Monday, December 19, 2005



Last time I was in America I bought a book, The FairTax Book by Neal Boortz and Congressman John Linder.

The fairtax is a fascinating concept although I am sceptical about much of what the book says. I hope to return to this tax in a later posting.

For the moment it is the concept I want to mention. The fairtax is a turnover tax but chargeable only by retailers. The idea is that it would replace all other Federal taxes including income tax, social security, estate and gift tax and corporate tax. A retailer would simply add a fairtax charge to his prices in the same way that we add VAT in the UK.

The concept is that it would be a universal tax. There will be no exemptions – other than apparently a special exemption for AOL and other internet service providers. The reason why internet access should be exempt but food, children’s clothing, medical services and other necessities of life should attract the tax is not readily apparent. It may be that AOL lobbyists have been far more successful at lobbying Congressman Linder than anyone else!

The fascinating thing about the fairtax is that the authors believe (and say that they have had their figures checked by leading economists) that the rate of fairtax need only be 23%. If find that fascinating. US income tax rates are not significantly different to those in the UK. Joe Average in America pays 25% income tax plus 7.65% social security, a total of 32.65%. In the UK the average Joe pays 25% income tax plus 11% National Insurance.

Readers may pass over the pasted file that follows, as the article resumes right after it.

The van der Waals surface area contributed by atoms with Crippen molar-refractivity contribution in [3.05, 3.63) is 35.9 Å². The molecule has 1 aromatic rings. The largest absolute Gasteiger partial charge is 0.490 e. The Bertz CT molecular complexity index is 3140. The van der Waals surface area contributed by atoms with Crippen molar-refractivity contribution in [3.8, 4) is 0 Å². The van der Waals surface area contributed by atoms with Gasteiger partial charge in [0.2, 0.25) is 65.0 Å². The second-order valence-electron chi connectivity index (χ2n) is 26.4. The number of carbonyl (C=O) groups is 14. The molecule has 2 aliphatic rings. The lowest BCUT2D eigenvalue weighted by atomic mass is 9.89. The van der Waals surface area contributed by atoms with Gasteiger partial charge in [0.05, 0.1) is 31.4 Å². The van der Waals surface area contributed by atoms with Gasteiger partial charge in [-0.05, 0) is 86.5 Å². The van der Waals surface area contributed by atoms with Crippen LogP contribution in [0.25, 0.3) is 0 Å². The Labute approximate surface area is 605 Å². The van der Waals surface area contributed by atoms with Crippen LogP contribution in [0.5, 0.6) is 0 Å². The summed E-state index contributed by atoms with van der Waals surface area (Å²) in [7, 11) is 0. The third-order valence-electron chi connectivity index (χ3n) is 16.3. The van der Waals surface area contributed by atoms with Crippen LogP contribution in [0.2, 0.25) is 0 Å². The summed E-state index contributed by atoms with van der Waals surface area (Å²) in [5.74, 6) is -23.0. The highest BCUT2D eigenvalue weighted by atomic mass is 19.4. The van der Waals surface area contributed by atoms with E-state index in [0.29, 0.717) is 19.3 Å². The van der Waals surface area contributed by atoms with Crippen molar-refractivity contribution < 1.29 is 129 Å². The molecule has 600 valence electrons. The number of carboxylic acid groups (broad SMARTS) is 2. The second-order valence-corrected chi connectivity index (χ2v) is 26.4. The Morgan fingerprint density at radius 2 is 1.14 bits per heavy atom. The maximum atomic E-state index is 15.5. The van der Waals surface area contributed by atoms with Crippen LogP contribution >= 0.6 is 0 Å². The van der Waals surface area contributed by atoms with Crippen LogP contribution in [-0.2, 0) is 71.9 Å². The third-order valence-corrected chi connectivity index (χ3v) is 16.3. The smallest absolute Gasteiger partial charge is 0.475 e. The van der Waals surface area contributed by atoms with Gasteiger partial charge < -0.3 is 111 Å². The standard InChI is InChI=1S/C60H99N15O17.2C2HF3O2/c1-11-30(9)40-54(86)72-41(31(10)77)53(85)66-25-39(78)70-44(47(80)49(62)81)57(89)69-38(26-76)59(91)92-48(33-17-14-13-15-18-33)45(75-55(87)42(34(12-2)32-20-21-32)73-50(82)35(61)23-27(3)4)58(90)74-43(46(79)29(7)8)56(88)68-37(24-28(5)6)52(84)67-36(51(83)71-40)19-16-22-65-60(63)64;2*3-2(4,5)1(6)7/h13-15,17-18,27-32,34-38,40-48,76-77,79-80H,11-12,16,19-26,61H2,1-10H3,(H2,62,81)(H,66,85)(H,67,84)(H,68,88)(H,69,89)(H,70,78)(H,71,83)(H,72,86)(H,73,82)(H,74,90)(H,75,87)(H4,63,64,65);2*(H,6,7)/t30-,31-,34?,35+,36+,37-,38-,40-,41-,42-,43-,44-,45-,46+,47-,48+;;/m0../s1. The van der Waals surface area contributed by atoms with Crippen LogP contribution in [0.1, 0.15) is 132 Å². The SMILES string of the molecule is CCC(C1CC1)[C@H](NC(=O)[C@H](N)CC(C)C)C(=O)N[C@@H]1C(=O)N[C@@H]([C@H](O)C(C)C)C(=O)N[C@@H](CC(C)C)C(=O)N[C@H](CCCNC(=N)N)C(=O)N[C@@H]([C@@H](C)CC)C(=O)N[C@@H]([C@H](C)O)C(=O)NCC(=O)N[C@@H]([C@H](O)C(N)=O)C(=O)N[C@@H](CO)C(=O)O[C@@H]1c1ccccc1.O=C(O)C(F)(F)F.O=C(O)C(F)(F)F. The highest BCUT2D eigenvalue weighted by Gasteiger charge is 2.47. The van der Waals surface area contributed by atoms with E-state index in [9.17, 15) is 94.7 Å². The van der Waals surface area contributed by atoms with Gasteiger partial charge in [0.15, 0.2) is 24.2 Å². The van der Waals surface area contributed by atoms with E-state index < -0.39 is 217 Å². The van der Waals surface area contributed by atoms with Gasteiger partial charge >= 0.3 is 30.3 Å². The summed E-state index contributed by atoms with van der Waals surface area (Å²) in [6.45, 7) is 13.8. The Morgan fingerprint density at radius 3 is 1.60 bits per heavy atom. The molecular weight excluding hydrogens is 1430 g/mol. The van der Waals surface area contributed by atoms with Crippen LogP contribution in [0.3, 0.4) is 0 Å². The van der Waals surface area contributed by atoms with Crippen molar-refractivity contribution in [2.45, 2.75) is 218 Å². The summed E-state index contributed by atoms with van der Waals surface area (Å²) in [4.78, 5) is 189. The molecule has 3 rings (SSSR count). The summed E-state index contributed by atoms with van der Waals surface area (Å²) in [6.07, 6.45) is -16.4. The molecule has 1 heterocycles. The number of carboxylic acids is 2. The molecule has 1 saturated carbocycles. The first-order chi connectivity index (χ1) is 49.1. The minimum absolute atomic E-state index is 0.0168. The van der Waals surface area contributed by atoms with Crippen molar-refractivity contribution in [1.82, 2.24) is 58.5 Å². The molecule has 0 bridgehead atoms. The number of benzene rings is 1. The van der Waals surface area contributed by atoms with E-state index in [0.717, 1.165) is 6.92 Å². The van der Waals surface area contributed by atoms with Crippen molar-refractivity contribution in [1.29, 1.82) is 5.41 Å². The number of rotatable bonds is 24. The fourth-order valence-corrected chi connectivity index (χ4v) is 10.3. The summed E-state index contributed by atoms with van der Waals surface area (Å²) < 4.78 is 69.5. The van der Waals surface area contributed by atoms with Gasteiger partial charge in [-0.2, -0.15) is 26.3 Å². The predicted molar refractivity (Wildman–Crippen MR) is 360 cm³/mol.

At least that’s what the average Joe thinks he pays. The effect of allowances reduces the effective tax rate. Nevertheless that is also proposed for the fairtax. The suggestion is that the US could raise exactly the same amount of revenue if they charged a fairtax at 23% but paid each head of household what the authors call a prebate. This is a monthly repayment in advance of the fairtax that the authors believe would be payable on the basic necessities of life.

If the authors are right with their 23% (and I do not myself think that they are right) this suggests two huge lessons which are equally applicable to the UK as to the US namely:

1 The current tax system is very inefficient in raising government revenue, and

2 Hardly anybody understands how much tax they actually pay – or bear, in the context that the price of everything you buy has to reflect the underlying taxes paid by the vendor.

For anybody who is interested in looking further at the fairtax I imagine that they can buy the book from Amazon. The publisher is Regan Books. There is also a fairtax website . I have not yet had a look at this, but hope to do so over Christmas and come back to the fairtax in the New Year.

Robert W Maas


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